Entering the fray:

Responding to the kerfuffle started by meinmysmallcorner here and continued by Lilytodd here

As a woman in the same generation as Lilytodd and me in my small corner a lot of this resonates very deeply with me. The sense that I am just as capable, talented, gifted and spiritual as the man sitting beside me on the bus is a given. But what about the man on the pew next to me? Suddenly 30 years of church culture takes my self esteem and my self-worth and divides them by 2. I become hesitant, apologetic, willing to stand on the sidelines and careful about venturing an opinion.

Like Lilytodd I am tuning in more to what God thinks of me as being more important than what the church and society say. I am convinced that God delights in the feminine, is staggered by the beauty and talent of his own creation and created me to do more than complement man but to complete him as only an equal can. I am so much more than the church allows me to be and I am sick of the lip service of religious men saying, “Yes, yes, of course we are all equal in the eyes of God – just different”.

The legacy we have inherited as Christian women from our mothers and their mothers is one of oppression and abuse. Those who say I must cover my head, keep my mouth shut and limit my ministry only to women or children may believe they are acting biblically – but what is the fruit? An impoverished church and women who do not know who they are.

Without wanting to get too theologically out of my depth (too late…), I don’t believe God intended the bible to be bad news for women. The problem lies with the fact godly fallible men, some of them wearing misogynist spectacles and all of them products of their own cultures, have been interpreting scripture. And so what in its time was extraordinarily radical good news for women was twisted and misinterpreted to become an utter perversion of the truth.

The other problem is that we are reading these 1st century documents as if culture hasn’t changed at all in the last 2 millennia. In some ways we would do better to treat them as a transmission from an alien planet which needs decoded and set in its context before it becomes useful. The difficulty with this is that there are actually very few people taking the time and the effort to do this vital decoding and even fewer doing it in mainstream Christianity. And where does this leave the women in our churches? Bound and gagged.

We women are so backed into a corner at this stage that protesting at our fate only seems to make our situation worse. We get labeled ‘feminist’ and deemed no longer worth listening to and so the legacy gets carried on to the next generation. Ironically, our hope of salvation lies with the men.

Come on, you know who you are. In the privacy of your own home you may expound on equality. But get your ass off the sofa and into the pulpit and start acting a bit more like Jesus. Quit tolerating that which enslaves and wounds. Start protecting and empowering your sisters so we are free to live freely.


11 thoughts on “Entering the fray:

  1. Welcome! I’d like to say this debacle was all an elaborate ploy to get YOU off the sofa and into the blogging world, I knew you would have plenty of pearls for us. But I’d be lying!

    Thank you for finding different ways to to articulate my own frustrations

  2. I popped into the university Chaplaincy yesterday to “kill ten minutes”; expecting a quick friendly chat about nothing in particular, but suddenly I’m fighting back tears because it turns out that this particular Chaplain is discussing the issue in his church. He’s still not sure what the Bible says, but at least he’s making the effort to find out. Hope.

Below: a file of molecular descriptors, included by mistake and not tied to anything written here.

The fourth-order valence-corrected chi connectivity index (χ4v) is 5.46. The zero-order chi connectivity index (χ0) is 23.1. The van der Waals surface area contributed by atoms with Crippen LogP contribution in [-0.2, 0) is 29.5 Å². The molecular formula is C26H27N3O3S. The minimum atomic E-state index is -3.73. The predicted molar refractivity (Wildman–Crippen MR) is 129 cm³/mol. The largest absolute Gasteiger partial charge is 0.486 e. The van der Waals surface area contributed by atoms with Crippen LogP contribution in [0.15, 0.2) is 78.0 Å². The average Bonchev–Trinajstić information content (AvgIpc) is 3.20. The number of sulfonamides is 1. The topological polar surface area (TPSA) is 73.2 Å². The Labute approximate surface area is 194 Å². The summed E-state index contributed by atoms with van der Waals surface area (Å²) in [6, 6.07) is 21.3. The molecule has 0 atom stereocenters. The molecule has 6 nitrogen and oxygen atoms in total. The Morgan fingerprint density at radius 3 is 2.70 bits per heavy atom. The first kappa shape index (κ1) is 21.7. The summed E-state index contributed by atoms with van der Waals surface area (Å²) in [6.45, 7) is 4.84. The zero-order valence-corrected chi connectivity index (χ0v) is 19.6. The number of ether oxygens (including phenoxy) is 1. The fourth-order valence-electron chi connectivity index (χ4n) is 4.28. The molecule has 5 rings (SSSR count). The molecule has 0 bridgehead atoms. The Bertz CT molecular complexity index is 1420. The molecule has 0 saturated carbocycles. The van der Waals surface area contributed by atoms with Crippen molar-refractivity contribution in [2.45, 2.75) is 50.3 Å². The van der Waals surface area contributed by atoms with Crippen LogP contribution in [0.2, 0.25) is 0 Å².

3. welcome to the blogsphere and what an entry. Sitting at the willowcreek leadership conference watching bill interview Carly Fiorini – former CEO of Hewlett-Packard made me wonder about some of this. Where is there room in the church for the female high fliers – for highly talented female leaders and teachers? Surely teaching sunday school is almost an insult to women who would do a far better job than some of the men currently in those positions? Surely its not enough to talk about how Jesus’ treatment of women was liberating without looking at what that means today? a few more questions to add to the growing pile…

  4. be great if you could go more into how jesus’ treatment of women was liberating. Would it not have been massive if he had chosen women apostles, or if god had chosen femail gospel writers. Given that he didn’t (we assume deliberatly)… what does this mean? Or even if he told St Paul to tell the ephesions to make sure they get the women involved in the teaching a bit more…. and… it may be a 2000 year old document… but we’re always being told its as relevant today as it ever was – i worry about ‘the buttet bible’ (as i may have said before)

  5. What a beautifully articulated blog! What you said about not confusing the church’s treatment of you with God’s view of you, resonates deeply with me. It still baffles me that in SOME of our churches, sexism, is totally acceptable – it is preached, accepted and goes unchallenged by an unconcerned ALL male leadership. I’m not even talking about issues like women in ministry but rather church rules such as ‘No women are allowed to be part of the welcoming group to greet people as they enter church’ I wish I was joking. I’m not. I feel like yelling from my pew ‘What is this saying to our young girls, our female teenagers struggling with poor self-worth, women searching for identity!’…………………………………………………….Maybe, I should start yelling.

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